44. William Warren Sweet, “The American Colonial Environment and Religious Liberty,” Church History 4 (March 1935), 43-56. Sidney E. Mead offered a similar figure in “From Coercion to Persuasion: Another Look at the Rise of Religious Liberty and the Emergence of Denominationalism,” Church History 25 (1956), 317-37. However, both of these estimates are simply based upon conjecture. Finke and Stark, The Churching of America, 1776-1990, 15, 27. Isaac Kramnick and R. Laurence Moore, The Godless Constitution: The Case Against Religious Correctness (New York: W.W. Norton & Co., 1996), 17.
45. James Hutson, “The Christian Nation Question,” in James Hutson, Forgotten Features of the Founding: The Recovery of Religious Themes in the Early American Republic (Lanham: Lexington Books, 2003), 111-32. Scholars who argue for a lack of religiosity among Americans in the founding era are often led astray by laments about the lack of denominational commitments among Americans or jeremiads decrying what was perceived to be insufficient attention to religious and moral concerns. The point applies with equal force to claims by Calvinists that other ministers, university professors, or parishioners were embracing “Arminianism” or “Arianism.” Of course some of these laments were accurate, but often they were overstated. For further discussion of these issues and an excellent overview of Christianity in eighteenth century America see Bonomi, Under the Cope of Heaven, 1-127.
46. Hutson, “The Christian Nation Question,” 118. Hutson also provides an excellent critique of historian Jon Butler’s work, which purports to build upon and offer additional evidence for Finke and Stark’s figures (120-25). See Jon Butler, “Why Revolutionary America Wasn’t a ‘Christian Nation,’” in James H. Hutson, ed., Religion and the New Republic (Lanham: Rowman & Littlefield, 2000), 187-202 and Awash in a Sea of Faith: Christianizing the American People (Cambridge: Harvard University Press, 1990).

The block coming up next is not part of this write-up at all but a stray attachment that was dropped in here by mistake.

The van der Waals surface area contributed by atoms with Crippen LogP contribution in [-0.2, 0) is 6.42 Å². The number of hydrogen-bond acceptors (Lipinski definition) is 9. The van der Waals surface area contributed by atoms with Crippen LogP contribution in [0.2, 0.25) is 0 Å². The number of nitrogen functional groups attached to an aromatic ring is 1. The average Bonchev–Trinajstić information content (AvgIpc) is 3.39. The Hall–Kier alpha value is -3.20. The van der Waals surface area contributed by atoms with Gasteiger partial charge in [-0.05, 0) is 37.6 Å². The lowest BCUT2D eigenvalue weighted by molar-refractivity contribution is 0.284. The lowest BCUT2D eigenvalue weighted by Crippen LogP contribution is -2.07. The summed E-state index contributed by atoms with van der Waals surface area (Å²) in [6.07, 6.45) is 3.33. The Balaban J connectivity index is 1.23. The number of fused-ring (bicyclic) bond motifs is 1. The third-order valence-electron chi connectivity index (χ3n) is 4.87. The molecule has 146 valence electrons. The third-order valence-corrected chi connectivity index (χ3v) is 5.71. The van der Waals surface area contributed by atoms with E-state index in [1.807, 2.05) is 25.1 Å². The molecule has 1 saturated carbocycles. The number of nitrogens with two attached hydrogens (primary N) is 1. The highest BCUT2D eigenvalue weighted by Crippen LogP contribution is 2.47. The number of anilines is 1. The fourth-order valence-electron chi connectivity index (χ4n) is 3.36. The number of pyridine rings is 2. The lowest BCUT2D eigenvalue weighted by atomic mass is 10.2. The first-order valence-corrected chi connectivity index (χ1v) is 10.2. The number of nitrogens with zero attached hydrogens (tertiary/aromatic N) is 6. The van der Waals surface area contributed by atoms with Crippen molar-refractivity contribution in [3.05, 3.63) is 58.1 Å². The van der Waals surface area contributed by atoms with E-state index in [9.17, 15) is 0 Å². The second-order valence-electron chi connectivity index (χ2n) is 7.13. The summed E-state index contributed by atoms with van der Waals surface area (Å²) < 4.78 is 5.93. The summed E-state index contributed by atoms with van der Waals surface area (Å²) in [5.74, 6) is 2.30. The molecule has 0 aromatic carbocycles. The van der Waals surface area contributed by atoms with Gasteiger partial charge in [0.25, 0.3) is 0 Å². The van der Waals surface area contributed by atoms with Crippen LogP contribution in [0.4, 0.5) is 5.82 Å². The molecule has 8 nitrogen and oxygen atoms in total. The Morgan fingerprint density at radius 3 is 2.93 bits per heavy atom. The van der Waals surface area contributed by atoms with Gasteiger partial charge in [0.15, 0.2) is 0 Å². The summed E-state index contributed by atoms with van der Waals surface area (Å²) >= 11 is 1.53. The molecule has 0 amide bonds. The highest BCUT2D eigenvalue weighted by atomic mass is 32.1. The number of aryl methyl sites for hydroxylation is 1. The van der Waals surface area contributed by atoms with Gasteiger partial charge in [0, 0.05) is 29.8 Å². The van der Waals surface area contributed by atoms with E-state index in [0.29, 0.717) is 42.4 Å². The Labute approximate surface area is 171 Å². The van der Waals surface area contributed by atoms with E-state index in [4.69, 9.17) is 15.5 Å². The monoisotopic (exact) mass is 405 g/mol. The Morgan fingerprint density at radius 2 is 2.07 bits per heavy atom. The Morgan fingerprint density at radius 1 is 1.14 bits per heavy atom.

47. Patricia U. Bonomi and Peter R. Eisenstadt, “Church Adherence in the Eighteenth Century British Colonies,” William and Mary Quarterly, 3rd ser. 39 (April 1982), 275.
48. Finke and Stark, Churching of America, 29; Bruce C. Daniels, The Connecticut Town: Growth and Development, 1635-1790 (Middletown: Wesleyan University Press, 1979), 104 and passim.
49. Finke and Stark, Churching of America, 45; Frederick Lewis Weis, The Colonial Clergy and the Colonial Churches of New England (Lancaster: Society of the Descendants of the Colonial Clergy, 1936); Mary Latimer Gambrell, Ministerial Training in Eighteenth-Century New England (New York: Columbia University Press, 1937); Stout, “Preaching the Insurrection,” 12.
50. Finke and Stark, Churching of America, 29; David Hackett Fisher, Albion’s Seed: Four British Folkways in America (New York: Oxford University Press, 1989), 431, 606, 608; Howard Miller, “The Grammar of Liberty: Presbyterians and the First American Constitutions,” Journal of Presbyterian History 54 (1976), 151-52; Clark, The Language of Liberty, 351-63; Tiedemann, “Presbyterianism and the American Revolution.” There is some dispute about the authenticity of the text of the Mecklenburg Resolves.
An Anglican minister wrote to London that “after a strict inquiry” he could find no Presbyterian minister “who did not, by preaching and every effort in their power, promote all the measures of the Congress, however extravagant.” Quoted in Adrian C. Leiby, The Revolutionary War in the Hackensack Valley: The Jersey Dutch and the Neutral Ground, 1775-1783 (New Brunswick: Rutgers University Press, 1962), 228. However, some southern Presbyterians may have been exceptions to this rule as indicated by the July 10, 1775 letter from four Presbyterian ministers in Philadelphia (Francis Alison, James Sprout, George Duffield, and Robert Davidson) to their co-religionists in North Carolina urging them to join the Patriot cause. Clark, The Language of Liberty, 123.
Sunday, July 4, 2010
Mark David Hall: The Influence of the Reformed Tradition on the American Founding, Part V
By Mark David Hall